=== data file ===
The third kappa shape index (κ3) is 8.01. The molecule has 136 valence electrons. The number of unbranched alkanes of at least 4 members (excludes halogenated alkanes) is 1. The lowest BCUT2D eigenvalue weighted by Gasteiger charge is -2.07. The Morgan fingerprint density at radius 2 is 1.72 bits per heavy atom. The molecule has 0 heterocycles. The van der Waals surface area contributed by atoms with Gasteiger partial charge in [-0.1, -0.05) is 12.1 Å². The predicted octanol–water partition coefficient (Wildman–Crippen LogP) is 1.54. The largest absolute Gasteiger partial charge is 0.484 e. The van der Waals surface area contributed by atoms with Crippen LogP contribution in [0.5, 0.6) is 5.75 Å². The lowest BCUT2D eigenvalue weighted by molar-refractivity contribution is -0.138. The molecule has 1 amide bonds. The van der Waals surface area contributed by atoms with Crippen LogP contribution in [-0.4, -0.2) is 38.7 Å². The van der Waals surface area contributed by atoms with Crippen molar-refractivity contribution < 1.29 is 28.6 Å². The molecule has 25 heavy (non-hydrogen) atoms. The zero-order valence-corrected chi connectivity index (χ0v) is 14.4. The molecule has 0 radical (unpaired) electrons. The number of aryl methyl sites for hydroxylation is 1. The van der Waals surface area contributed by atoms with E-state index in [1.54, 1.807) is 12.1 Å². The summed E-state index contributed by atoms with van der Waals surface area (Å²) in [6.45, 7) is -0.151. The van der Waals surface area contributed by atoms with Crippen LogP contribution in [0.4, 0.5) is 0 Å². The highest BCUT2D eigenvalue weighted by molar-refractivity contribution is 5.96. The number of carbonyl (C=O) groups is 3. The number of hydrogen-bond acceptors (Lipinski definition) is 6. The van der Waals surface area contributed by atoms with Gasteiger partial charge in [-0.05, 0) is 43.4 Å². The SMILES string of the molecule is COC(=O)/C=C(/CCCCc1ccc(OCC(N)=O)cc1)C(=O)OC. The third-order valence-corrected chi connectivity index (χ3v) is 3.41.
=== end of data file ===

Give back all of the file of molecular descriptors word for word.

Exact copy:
The third kappa shape index (κ3) is 8.01. The molecule has 136 valence electrons. The number of unbranched alkanes of at least 4 members (excludes halogenated alkanes) is 1. The lowest BCUT2D eigenvalue weighted by Gasteiger charge is -2.07. The Morgan fingerprint density at radius 2 is 1.72 bits per heavy atom. The molecule has 0 heterocycles. The van der Waals surface area contributed by atoms with Gasteiger partial charge in [-0.1, -0.05) is 12.1 Å². The predicted octanol–water partition coefficient (Wildman–Crippen LogP) is 1.54. The largest absolute Gasteiger partial charge is 0.484 e. The van der Waals surface area contributed by atoms with Crippen LogP contribution in [0.5, 0.6) is 5.75 Å². The lowest BCUT2D eigenvalue weighted by molar-refractivity contribution is -0.138. The molecule has 1 amide bonds. The van der Waals surface area contributed by atoms with Crippen LogP contribution in [-0.4, -0.2) is 38.7 Å². The van der Waals surface area contributed by atoms with Crippen molar-refractivity contribution < 1.29 is 28.6 Å². The molecule has 25 heavy (non-hydrogen) atoms. The zero-order valence-corrected chi connectivity index (χ0v) is 14.4. The molecule has 0 radical (unpaired) electrons. The number of aryl methyl sites for hydroxylation is 1. The van der Waals surface area contributed by atoms with E-state index in [1.54, 1.807) is 12.1 Å². The summed E-state index contributed by atoms with van der Waals surface area (Å²) in [6.45, 7) is -0.151. The van der Waals surface area contributed by atoms with Crippen LogP contribution in [0.4, 0.5) is 0 Å². The highest BCUT2D eigenvalue weighted by molar-refractivity contribution is 5.96. The number of carbonyl (C=O) groups is 3. The number of hydrogen-bond acceptors (Lipinski definition) is 6. The van der Waals surface area contributed by atoms with Gasteiger partial charge in [-0.05, 0) is 43.4 Å². The SMILES string of the molecule is COC(=O)/C=C(/CCCCc1ccc(OCC(N)=O)cc1)C(=O)OC. The third-order valence-corrected chi connectivity index (χ3v) is 3.41.